VOL. 123 | NO. 195 | Monday, October 6, 2008
Commission to Consider Selling Arenas
By Bill Dries
DEAL REVIEW: Shelby County Board of Commissioners chairwoman Deidre Malone, left, county Chief Administrative Officer Jim Huntzicker and city Housing & Community Development director Robert Lipscomb look over the endorsement of The Pyramid Bass Pro Shops deal. -- PHOTO BY BILL DRIES
Members of the Shelby County Board of Commissioners are set to vote today on selling the county’s share of The Pyramid, Liberty Bowl Memorial Stadium and the Mid-South Coliseum.
Passage of the resolution would take county government out of the pending deal for Bass Pro Shops to develop The Pyramid as a super store and the site of other attractions.
The city of Memphis would pay the county $5 million to become the sole owner of all three attractions effective in June.
Meanwhile, the joint city-county Pyramid Reuse Committee closed out its work last week by endorsing the Bass Pro development deal without debate. Bass Pro executives have said they are ready to sign the one-year deal that would be a nonbinding precursor to a long-term lease. If the sell-off is approved, a City Council vote to be scheduled would be the final word on the one-year contract.
The four-member reuse committee includes County Commission chairwoman Deidre Malone, City Council member Reid Hedgepeth, county Chief Administrative Officer Jim Huntzicker and city Housing & Community Development director Robert Lipscomb.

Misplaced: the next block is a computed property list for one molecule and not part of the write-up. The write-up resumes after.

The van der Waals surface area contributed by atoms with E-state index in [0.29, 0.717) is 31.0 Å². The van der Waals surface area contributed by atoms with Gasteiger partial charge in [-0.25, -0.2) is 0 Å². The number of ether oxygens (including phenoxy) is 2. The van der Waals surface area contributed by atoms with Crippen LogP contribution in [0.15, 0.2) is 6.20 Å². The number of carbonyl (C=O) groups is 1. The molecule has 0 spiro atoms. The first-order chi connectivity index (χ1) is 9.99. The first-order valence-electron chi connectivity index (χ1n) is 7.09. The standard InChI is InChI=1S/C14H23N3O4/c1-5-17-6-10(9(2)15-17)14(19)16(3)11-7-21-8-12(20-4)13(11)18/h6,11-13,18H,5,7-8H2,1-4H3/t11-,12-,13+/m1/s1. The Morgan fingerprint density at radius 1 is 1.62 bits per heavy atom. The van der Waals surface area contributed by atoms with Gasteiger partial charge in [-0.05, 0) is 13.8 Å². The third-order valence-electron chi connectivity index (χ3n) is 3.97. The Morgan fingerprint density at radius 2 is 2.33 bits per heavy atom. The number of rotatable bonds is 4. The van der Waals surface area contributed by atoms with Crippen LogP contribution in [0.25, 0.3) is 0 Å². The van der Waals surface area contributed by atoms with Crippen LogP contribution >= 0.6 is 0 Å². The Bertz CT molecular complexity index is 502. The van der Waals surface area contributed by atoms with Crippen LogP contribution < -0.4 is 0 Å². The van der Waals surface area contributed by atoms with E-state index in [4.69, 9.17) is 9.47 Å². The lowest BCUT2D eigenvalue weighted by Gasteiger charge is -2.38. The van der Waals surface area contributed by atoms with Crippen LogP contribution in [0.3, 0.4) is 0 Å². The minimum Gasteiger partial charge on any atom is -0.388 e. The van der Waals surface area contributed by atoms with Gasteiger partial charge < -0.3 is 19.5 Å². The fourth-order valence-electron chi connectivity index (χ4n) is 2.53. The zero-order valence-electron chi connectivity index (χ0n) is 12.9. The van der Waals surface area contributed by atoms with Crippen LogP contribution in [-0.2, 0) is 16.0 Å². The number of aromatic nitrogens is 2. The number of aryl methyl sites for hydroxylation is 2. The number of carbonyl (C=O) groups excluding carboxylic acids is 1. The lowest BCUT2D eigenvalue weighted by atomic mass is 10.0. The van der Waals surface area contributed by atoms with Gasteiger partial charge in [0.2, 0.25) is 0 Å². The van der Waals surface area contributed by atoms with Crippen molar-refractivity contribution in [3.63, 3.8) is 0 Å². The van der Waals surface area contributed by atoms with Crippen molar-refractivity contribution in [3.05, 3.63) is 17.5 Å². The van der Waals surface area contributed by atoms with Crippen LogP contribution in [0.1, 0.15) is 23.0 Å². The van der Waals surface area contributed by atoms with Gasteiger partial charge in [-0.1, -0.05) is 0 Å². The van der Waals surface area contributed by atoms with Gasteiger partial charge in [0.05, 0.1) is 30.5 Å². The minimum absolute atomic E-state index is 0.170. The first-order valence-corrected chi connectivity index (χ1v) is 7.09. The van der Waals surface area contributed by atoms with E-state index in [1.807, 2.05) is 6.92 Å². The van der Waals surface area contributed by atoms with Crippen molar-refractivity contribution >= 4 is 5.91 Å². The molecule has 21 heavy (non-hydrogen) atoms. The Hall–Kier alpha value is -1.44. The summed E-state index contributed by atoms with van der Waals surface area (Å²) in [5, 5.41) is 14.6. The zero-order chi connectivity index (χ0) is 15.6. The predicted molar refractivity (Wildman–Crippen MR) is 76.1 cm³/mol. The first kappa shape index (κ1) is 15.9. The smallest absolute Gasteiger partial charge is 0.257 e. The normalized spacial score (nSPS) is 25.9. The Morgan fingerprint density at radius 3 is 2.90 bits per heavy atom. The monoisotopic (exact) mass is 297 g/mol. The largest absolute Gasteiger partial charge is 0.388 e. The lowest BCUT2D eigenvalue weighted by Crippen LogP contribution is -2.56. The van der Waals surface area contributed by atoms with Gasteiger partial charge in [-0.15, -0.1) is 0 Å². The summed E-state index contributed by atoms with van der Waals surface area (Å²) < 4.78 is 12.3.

The endorsement of the Bass Pro deal would not conflict with the county’s sell-off of its interest in The Pyramid.
But in committee sessions last week, County Commissioner Mike Ritz wanted more specific wording. He wanted a guarantee the county would not be involved in financing of The Pyramid renovation or a pending makeover of the fairgrounds.
Huntzicker said Herenton administration officials recently asked him about the county participating in funding the upkeep of the coliseum, “which we’ve said in a friendly manner we are not going to do,” he told commissioners. “This is just to clarify any question on any county liability referencing any of these properties. When we close, we transfer the titles to them, any and all liabilities be that debt payments, be it operating obligations will be gone.”
Lipscomb and others involved in the financing proposal taking shape said last month that the use of property tax incentives in a Tax Increment Financing (TIF) zone is no longer an option for financing. That would involve county tax revenue.
The financing proposal is now relying heavily on a portion of sales tax revenue generated in a Tourism Development Zone (TDZ) that includes The Pyramid. County government does not get sales tax revenue.
Ritz said he had no problem with that kind of financing.
“That’s not our money,” he said. “I am not concerned about the sales tax. That to me is smart and if we have to join in a resolution to support that … that’s fine. That’s kind of no harm and no foul.”
Huntzicker said the wording of the resolution is general but has a specific purpose.
“We think we’re in the strongest position to get a clean break, not going beyond the points in the resolution and getting this closed,” he said.
Malone said even if the city asked for county help in financing either The Pyramid or the Mid-South Fairgrounds or both, it’s unlikely to happen.
“They may come back and ask us but why would we do it? … What would we benefit from it – nothing,” she said. “They can come across the street and ask us all day, but it would not be in our best interest to say yes.”
Commissioner Sidney Chism was also hesitant to make the county sell-off terms more specific.
“I don’t know what our interest might be at that point in the game. … I’m not sure I want to go there,” he said. “I know that we have a responsibility and a right on this side of the aisle to say no to any proposal that comes from the city or anywhere else. To put preconditions on what might or might not happen – that’s just going a little bit far.”